Driving Markets Toward a Greener Future: Kaiser Permanentehttps://www.embs.org/pulse/wp-content/uploads/sites/13/2022/06/5-Reynolds-iStock-1248255115.jpg768432IEEE PulseIEEE Pulse//www.embs.org/pulse/wp-content/uploads/sites/13/2022/06/ieee-pulse-logo2x.png
The climate is changing, and, it seems, the health care sector has contributed to the problem. According to The Commonwealth Fund, the health care system accounts for about 10% of…
Easing Burnout in Health Carehttps://www.embs.org/pulse/wp-content/uploads/sites/13/2022/01/Reynolds-iStock-480175510.jpeg22071358IEEE PulseIEEE Pulse//www.embs.org/pulse/wp-content/uploads/sites/13/2022/06/ieee-pulse-logo2x.png
As the pandemic continues to overwhelm hospitals and staff, mobile strategies to address mental health strain among health care workers are becoming more readily available.
Meeting the Green Health Challengehttps://www.embs.org/pulse/wp-content/uploads/sites/13/2021/11/Reynolds-iStock-1057362316_small.jpg500312IEEE PulseIEEE Pulse//www.embs.org/pulse/wp-content/uploads/sites/13/2022/06/ieee-pulse-logo2x.png
Given the urgency of our climate change problem, a trip to the hospital can be more than just a bit disconcerting for what it reveals about waste. From disposable blood pressure cuffs and one-use plastic medical gowns to powerful air filtration systems that consume immense quantities of energy, waste seems rife. Hospitals might argue that many of these measures are necessary to tamp down hospital-acquired infections, and indeed the U.S. Occupational Safety and Health Administration (OSHA) has required that hospitals dial up their air purification systems to battle COVID-19.
New Apps Drive Health Care Innovation, Access to Carehttps://www.embs.org/pulse/wp-content/uploads/sites/13/2021/04/Allen-iStock-1164501571.jpg24481224IEEE PulseIEEE Pulse//www.embs.org/pulse/wp-content/uploads/sites/13/2022/06/ieee-pulse-logo2x.png
With the ubiquitous nature of smartphones, apps are a regular part of our day-to-day lives. They are also becoming a larger presence in health care, where they have the ability to expand access to care, help people monitor health changes, provide support for people living with chronic conditions, and coordinate communication between patients and their doctors. From detecting skin cancer to helping people with diabetes, new apps aim to change how people think about their health.
Filling a Cavity in Dental Carehttps://www.embs.org/pulse/wp-content/uploads/sites/13/2021/04/Reynolds-iStock-1264850434.jpg21211414IEEE PulseIEEE Pulse//www.embs.org/pulse/wp-content/uploads/sites/13/2022/06/ieee-pulse-logo2x.png
About a decade ago, Dian Baker, a professor at Sacramento State School of Nursing, responded to a directive from the Centers for Disease Control (CDC) asking health care practitioners to do something about the thorny and serious problem of ventilator hospital-acquired pneumonia, which afflicts thousands of people each year. After consulting with colleagues on the issue, Baker noticed something interesting. Although hospital ventilators had been widely assumed to be the cause of this problem, the truth was that most people getting pneumonia in hospitals weren’t on ventilators. The true culprit may come as a surprise: Nurses were shirking the unpleasant task of brushing the teeth of seriously ill patients.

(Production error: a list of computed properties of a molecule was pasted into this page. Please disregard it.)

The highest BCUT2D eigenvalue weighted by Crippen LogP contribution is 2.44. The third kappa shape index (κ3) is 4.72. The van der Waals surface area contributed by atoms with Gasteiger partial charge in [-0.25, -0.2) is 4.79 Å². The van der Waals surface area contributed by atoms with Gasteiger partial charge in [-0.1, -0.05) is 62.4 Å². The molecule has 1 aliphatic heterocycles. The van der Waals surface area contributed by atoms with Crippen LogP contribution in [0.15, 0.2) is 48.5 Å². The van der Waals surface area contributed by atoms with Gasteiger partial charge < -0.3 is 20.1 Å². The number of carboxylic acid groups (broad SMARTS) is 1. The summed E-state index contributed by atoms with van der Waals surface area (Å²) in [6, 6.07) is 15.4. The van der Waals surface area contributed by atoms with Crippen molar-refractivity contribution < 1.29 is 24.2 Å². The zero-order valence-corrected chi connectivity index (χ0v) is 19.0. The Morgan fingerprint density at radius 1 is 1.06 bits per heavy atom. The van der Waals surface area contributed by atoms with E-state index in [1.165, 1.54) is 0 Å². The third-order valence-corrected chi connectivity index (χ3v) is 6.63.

The Biology Behind Eating Disordershttps://www.embs.org/pulse/wp-content/uploads/sites/13/2020/12/Reynolds_the-biology-of-eating-disorders.jpg10001000IEEE PulseIEEE Pulse//www.embs.org/pulse/wp-content/uploads/sites/13/2022/06/ieee-pulse-logo2x.png
For many decades, the popular narrative surrounding anorexia nervosa was that it was an emotional disorder springing from profound cultural pressures combined with dysfunctional family dynamics. Teenage girls, typically, would refuse to eat in an obsessive bid to lose weight. They would imagine themselves to be fat, even if mirrors and scales demonstrated otherwise. Because of the surfeit of images of rail-thin preteen models cluttering the pages of trendy fashion magazines, it was easy to imagine this theory to be true. It made sense if some clinicians regarded anorexia as the inevitable result of a “you-can-never-be-too-rich-or-too-thin” culture.
One Shot Wonder: A Vaccine Against All Coronaviruseshttps://www.embs.org/pulse/wp-content/uploads/sites/13/2020/12/Mertz-One-Shot-Wonder.jpg1000665IEEE PulseIEEE Pulse//www.embs.org/pulse/wp-content/uploads/sites/13/2022/06/ieee-pulse-logo2x.png
As the current pandemic continues to affect populations around the globe, the search for a viable vaccine for coronavirus-2019 (COVID-19) continues. However, rather than constantly scrambling to generate a vaccine after an outbreak happens, some researchers are working on what they see as a better approach: developing a broad-acting “pan-coronavirus” vaccine that provides protection from any coronavirus, present or future.
Tracking Sleep to Optimize Healthhttps://www.embs.org/pulse/wp-content/uploads/sites/13/2020/10/Grifantini-iStock-637885628.jpg21211414IEEE PulseIEEE Pulse//www.embs.org/pulse/wp-content/uploads/sites/13/2022/06/ieee-pulse-logo2x.png
With the advent of wearable biometrictechnology like smart watches, “hacking” our bodies’ functions and cycles has become a tool in the never-ending quest for better health. And sleep is no exception. For example, a staggering one-third of Americans don’t get enough sleep, according to the
Centers for Disease Control and Prevention (CDC).